I’m also extremely proud of the work that ZoomInfo has done in donating over $100,000 to seven nonprofit organizations in support of equal rights and racial justice for the Black community. ZoomInfo isn’t a company that just says it’s diverse and inclusive and gives back to the community – it’s an organization that continually acts philanthropically because supporting all individuals in our society is part of the company’s DNA.
VF: What advice would you give to other Black professionals who are interested in joining the tech industry?
CJ: I’d tell them to use technology to their advantage. There are a lot of “Black in Tech” groups that host networking events with fellow Black professionals across all roles. I’d also tell them to find a space, or a sub-section, in tech that ignites their passion. We’re all willing to help each other find the next opportunity and connect via LinkedIn to ask about each other’s roles in the tech industry.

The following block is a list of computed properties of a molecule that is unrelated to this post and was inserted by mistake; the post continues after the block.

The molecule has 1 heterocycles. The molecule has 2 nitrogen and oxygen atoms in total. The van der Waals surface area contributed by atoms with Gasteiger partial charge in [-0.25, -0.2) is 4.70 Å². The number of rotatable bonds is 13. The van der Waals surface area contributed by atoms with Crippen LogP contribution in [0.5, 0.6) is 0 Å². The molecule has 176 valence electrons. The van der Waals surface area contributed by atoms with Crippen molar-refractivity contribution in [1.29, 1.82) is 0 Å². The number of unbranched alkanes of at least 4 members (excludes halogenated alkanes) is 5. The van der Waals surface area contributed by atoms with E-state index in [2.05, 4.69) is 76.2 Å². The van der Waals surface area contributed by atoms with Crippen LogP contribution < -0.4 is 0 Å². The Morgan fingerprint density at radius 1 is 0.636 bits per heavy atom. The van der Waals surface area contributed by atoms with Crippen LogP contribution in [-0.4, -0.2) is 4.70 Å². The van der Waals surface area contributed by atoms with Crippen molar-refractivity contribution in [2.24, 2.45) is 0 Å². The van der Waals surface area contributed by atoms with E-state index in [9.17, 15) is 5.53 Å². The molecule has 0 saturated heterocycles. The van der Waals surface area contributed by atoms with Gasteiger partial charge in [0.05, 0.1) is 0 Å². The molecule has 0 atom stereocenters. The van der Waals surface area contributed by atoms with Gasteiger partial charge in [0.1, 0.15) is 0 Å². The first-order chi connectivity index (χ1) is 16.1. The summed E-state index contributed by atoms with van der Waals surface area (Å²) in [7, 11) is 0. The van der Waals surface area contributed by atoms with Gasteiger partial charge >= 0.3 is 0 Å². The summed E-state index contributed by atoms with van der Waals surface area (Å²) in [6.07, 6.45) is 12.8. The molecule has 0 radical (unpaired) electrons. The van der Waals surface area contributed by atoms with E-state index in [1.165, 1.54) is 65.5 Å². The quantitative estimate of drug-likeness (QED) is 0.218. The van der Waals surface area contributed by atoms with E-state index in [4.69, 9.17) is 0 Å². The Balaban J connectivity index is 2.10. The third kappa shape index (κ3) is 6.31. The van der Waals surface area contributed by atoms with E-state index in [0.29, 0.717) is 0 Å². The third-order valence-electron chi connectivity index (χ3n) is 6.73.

VF: While general awareness of the problem of diversity in the tech industry is a step forward, to make a lasting change, real actions need to be taken. Do you have any ideas or suggestions on what companies or employees can do to step up and make a difference?
CJ: I recently had a conversation with a CEO regarding diversity in the tech industry, in which we discussed how it’s not that companies aren’t providing enough opportunities, it’s that there aren't enough candidates in the pool. However, that’s not good enough.
I’d like to see tech companies partner with Historically Black Colleges and Universities, as well as diversity groups at local colleges and universities to build out networks. If you’re in a city or have local colleges, go find the talent on those campuses and recruit.
It’s time for us to be more proactive, outline goals, and set success metrics based on diversity. Similar to how you hold employees accountable in their roles, it’s time to hold your organization accountable too.